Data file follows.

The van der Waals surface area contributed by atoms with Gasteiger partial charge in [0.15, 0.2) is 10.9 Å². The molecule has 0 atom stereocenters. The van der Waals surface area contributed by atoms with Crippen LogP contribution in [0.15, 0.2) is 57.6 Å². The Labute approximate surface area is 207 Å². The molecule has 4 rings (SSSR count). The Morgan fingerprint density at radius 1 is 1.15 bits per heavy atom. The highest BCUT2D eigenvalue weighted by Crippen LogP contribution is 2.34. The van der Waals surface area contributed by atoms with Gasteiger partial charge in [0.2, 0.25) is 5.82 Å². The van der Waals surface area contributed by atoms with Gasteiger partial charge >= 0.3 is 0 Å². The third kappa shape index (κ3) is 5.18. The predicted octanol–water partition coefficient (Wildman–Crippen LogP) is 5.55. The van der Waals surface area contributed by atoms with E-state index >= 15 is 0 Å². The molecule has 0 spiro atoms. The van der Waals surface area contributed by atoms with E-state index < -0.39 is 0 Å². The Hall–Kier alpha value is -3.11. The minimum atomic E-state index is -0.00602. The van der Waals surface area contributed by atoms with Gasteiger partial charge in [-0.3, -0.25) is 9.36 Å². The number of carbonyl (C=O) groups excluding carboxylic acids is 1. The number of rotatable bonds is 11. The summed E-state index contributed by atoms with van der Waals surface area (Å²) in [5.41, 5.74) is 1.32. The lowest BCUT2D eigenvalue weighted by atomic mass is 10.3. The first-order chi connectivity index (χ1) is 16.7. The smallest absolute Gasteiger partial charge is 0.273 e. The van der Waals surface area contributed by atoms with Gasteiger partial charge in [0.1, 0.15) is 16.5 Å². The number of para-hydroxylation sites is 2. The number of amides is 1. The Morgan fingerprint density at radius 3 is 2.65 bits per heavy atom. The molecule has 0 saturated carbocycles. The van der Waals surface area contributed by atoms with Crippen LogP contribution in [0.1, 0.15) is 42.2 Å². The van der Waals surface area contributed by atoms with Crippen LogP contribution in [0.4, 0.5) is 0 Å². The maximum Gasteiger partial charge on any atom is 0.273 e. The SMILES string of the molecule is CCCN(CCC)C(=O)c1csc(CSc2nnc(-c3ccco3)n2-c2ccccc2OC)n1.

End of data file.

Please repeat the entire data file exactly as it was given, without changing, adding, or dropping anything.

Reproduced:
The van der Waals surface area contributed by atoms with Gasteiger partial charge in [0.15, 0.2) is 10.9 Å². The molecule has 0 atom stereocenters. The van der Waals surface area contributed by atoms with Crippen LogP contribution in [0.15, 0.2) is 57.6 Å². The Labute approximate surface area is 207 Å². The molecule has 4 rings (SSSR count). The Morgan fingerprint density at radius 1 is 1.15 bits per heavy atom. The highest BCUT2D eigenvalue weighted by Crippen LogP contribution is 2.34. The van der Waals surface area contributed by atoms with Gasteiger partial charge in [0.2, 0.25) is 5.82 Å². The van der Waals surface area contributed by atoms with Gasteiger partial charge >= 0.3 is 0 Å². The third kappa shape index (κ3) is 5.18. The predicted octanol–water partition coefficient (Wildman–Crippen LogP) is 5.55. The van der Waals surface area contributed by atoms with E-state index >= 15 is 0 Å². The molecule has 0 spiro atoms. The van der Waals surface area contributed by atoms with E-state index < -0.39 is 0 Å². The Hall–Kier alpha value is -3.11. The minimum atomic E-state index is -0.00602. The van der Waals surface area contributed by atoms with Gasteiger partial charge in [-0.3, -0.25) is 9.36 Å². The number of carbonyl (C=O) groups excluding carboxylic acids is 1. The number of rotatable bonds is 11. The summed E-state index contributed by atoms with van der Waals surface area (Å²) in [5.41, 5.74) is 1.32. The lowest BCUT2D eigenvalue weighted by atomic mass is 10.3. The first-order chi connectivity index (χ1) is 16.7. The smallest absolute Gasteiger partial charge is 0.273 e. The van der Waals surface area contributed by atoms with Gasteiger partial charge in [0.1, 0.15) is 16.5 Å². The number of para-hydroxylation sites is 2. The number of amides is 1. The Morgan fingerprint density at radius 3 is 2.65 bits per heavy atom. The molecule has 0 saturated carbocycles. The van der Waals surface area contributed by atoms with Crippen LogP contribution in [0.1, 0.15) is 42.2 Å². The van der Waals surface area contributed by atoms with Crippen LogP contribution in [0.4, 0.5) is 0 Å². The maximum Gasteiger partial charge on any atom is 0.273 e. The SMILES string of the molecule is CCCN(CCC)C(=O)c1csc(CSc2nnc(-c3ccco3)n2-c2ccccc2OC)n1.